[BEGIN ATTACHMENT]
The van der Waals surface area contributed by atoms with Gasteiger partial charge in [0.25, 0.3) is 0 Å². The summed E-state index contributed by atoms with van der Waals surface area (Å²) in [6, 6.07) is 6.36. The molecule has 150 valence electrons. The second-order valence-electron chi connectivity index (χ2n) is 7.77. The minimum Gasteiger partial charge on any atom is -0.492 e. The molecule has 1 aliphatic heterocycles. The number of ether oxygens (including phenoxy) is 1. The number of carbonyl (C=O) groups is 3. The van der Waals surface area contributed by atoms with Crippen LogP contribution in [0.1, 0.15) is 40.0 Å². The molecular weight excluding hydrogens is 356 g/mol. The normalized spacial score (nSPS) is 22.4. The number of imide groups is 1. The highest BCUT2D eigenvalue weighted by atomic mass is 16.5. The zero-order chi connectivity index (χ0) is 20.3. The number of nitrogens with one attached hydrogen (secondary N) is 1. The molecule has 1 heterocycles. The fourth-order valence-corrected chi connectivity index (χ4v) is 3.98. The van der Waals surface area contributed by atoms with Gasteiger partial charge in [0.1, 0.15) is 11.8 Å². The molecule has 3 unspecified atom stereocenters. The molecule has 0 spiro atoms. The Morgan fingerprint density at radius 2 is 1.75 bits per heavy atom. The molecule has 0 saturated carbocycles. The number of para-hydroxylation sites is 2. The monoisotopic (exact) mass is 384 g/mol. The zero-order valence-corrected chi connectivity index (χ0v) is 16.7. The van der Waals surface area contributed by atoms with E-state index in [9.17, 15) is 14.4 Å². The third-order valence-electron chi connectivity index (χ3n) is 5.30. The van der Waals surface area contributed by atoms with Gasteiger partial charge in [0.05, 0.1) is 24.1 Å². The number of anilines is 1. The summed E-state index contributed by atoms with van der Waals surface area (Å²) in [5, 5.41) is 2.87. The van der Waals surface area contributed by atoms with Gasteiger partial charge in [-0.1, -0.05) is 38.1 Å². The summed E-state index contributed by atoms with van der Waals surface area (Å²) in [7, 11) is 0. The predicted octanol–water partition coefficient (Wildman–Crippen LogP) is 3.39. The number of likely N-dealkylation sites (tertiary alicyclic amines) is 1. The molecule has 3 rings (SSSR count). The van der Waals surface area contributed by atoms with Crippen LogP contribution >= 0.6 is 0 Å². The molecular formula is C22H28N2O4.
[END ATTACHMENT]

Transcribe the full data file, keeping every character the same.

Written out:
The van der Waals surface area contributed by atoms with Gasteiger partial charge in [0.25, 0.3) is 0 Å². The summed E-state index contributed by atoms with van der Waals surface area (Å²) in [6, 6.07) is 6.36. The molecule has 150 valence electrons. The second-order valence-electron chi connectivity index (χ2n) is 7.77. The minimum Gasteiger partial charge on any atom is -0.492 e. The molecule has 1 aliphatic heterocycles. The number of ether oxygens (including phenoxy) is 1. The number of carbonyl (C=O) groups is 3. The van der Waals surface area contributed by atoms with Crippen LogP contribution in [0.1, 0.15) is 40.0 Å². The molecular weight excluding hydrogens is 356 g/mol. The normalized spacial score (nSPS) is 22.4. The number of imide groups is 1. The highest BCUT2D eigenvalue weighted by atomic mass is 16.5. The zero-order chi connectivity index (χ0) is 20.3. The number of nitrogens with one attached hydrogen (secondary N) is 1. The molecule has 1 heterocycles. The fourth-order valence-corrected chi connectivity index (χ4v) is 3.98. The van der Waals surface area contributed by atoms with Gasteiger partial charge in [0.1, 0.15) is 11.8 Å². The molecule has 3 unspecified atom stereocenters. The molecule has 0 spiro atoms. The Morgan fingerprint density at radius 2 is 1.75 bits per heavy atom. The molecule has 0 saturated carbocycles. The number of para-hydroxylation sites is 2. The monoisotopic (exact) mass is 384 g/mol. The zero-order valence-corrected chi connectivity index (χ0v) is 16.7. The van der Waals surface area contributed by atoms with E-state index in [9.17, 15) is 14.4 Å². The third-order valence-electron chi connectivity index (χ3n) is 5.30. The van der Waals surface area contributed by atoms with Gasteiger partial charge in [0.05, 0.1) is 24.1 Å². The number of anilines is 1. The summed E-state index contributed by atoms with van der Waals surface area (Å²) in [5, 5.41) is 2.87. The van der Waals surface area contributed by atoms with Gasteiger partial charge in [-0.1, -0.05) is 38.1 Å². The summed E-state index contributed by atoms with van der Waals surface area (Å²) in [7, 11) is 0. The predicted octanol–water partition coefficient (Wildman–Crippen LogP) is 3.39. The number of likely N-dealkylation sites (tertiary alicyclic amines) is 1. The molecule has 3 rings (SSSR count). The van der Waals surface area contributed by atoms with Crippen LogP contribution >= 0.6 is 0 Å². The molecular formula is C22H28N2O4.